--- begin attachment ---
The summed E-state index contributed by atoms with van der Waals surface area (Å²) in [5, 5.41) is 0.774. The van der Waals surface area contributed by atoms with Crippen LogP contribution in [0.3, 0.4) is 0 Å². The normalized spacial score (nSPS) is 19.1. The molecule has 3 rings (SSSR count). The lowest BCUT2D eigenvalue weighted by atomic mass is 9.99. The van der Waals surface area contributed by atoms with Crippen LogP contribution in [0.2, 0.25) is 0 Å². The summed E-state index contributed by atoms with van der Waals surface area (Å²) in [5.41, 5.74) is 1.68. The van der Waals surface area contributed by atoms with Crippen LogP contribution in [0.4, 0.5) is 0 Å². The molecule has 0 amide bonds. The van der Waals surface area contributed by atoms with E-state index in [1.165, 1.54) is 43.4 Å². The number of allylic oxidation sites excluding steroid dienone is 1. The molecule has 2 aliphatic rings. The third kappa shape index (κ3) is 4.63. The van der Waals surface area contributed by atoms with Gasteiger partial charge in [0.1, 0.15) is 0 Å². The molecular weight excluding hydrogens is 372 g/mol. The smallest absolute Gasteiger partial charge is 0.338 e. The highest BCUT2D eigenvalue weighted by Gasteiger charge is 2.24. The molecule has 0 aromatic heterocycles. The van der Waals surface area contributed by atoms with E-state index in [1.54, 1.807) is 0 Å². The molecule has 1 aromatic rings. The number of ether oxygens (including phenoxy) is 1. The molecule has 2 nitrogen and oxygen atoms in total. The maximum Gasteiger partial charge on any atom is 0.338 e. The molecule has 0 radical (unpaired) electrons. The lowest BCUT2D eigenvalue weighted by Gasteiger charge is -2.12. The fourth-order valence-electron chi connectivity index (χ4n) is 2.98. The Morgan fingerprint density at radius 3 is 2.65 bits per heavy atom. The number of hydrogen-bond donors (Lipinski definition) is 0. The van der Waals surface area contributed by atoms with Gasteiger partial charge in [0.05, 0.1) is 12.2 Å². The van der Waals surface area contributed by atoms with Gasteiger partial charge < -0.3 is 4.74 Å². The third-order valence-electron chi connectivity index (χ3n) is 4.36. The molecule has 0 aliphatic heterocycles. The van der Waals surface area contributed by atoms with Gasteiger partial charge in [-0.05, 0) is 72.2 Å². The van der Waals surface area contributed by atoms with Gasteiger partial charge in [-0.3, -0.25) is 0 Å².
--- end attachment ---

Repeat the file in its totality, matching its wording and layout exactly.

The summed E-state index contributed by atoms with van der Waals surface area (Å²) in [5, 5.41) is 0.774. The van der Waals surface area contributed by atoms with Crippen LogP contribution in [0.3, 0.4) is 0 Å². The normalized spacial score (nSPS) is 19.1. The molecule has 3 rings (SSSR count). The lowest BCUT2D eigenvalue weighted by atomic mass is 9.99. The van der Waals surface area contributed by atoms with Crippen LogP contribution in [0.2, 0.25) is 0 Å². The summed E-state index contributed by atoms with van der Waals surface area (Å²) in [5.41, 5.74) is 1.68. The van der Waals surface area contributed by atoms with Crippen LogP contribution in [0.4, 0.5) is 0 Å². The molecule has 0 amide bonds. The van der Waals surface area contributed by atoms with E-state index in [1.165, 1.54) is 43.4 Å². The number of allylic oxidation sites excluding steroid dienone is 1. The molecule has 2 aliphatic rings. The third kappa shape index (κ3) is 4.63. The van der Waals surface area contributed by atoms with Gasteiger partial charge in [0.1, 0.15) is 0 Å². The molecular weight excluding hydrogens is 372 g/mol. The smallest absolute Gasteiger partial charge is 0.338 e. The highest BCUT2D eigenvalue weighted by Gasteiger charge is 2.24. The molecule has 0 aromatic heterocycles. The van der Waals surface area contributed by atoms with E-state index in [1.54, 1.807) is 0 Å². The molecule has 1 aromatic rings. The number of ether oxygens (including phenoxy) is 1. The molecule has 2 nitrogen and oxygen atoms in total. The maximum Gasteiger partial charge on any atom is 0.338 e. The molecule has 0 radical (unpaired) electrons. The lowest BCUT2D eigenvalue weighted by Gasteiger charge is -2.12. The fourth-order valence-electron chi connectivity index (χ4n) is 2.98. The Morgan fingerprint density at radius 3 is 2.65 bits per heavy atom. The number of hydrogen-bond donors (Lipinski definition) is 0. The van der Waals surface area contributed by atoms with Gasteiger partial charge in [0.05, 0.1) is 12.2 Å². The van der Waals surface area contributed by atoms with Gasteiger partial charge < -0.3 is 4.74 Å². The third-order valence-electron chi connectivity index (χ3n) is 4.36. The molecule has 0 aliphatic heterocycles. The van der Waals surface area contributed by atoms with Gasteiger partial charge in [-0.05, 0) is 72.2 Å². The van der Waals surface area contributed by atoms with Gasteiger partial charge in [-0.3, -0.25) is 0 Å².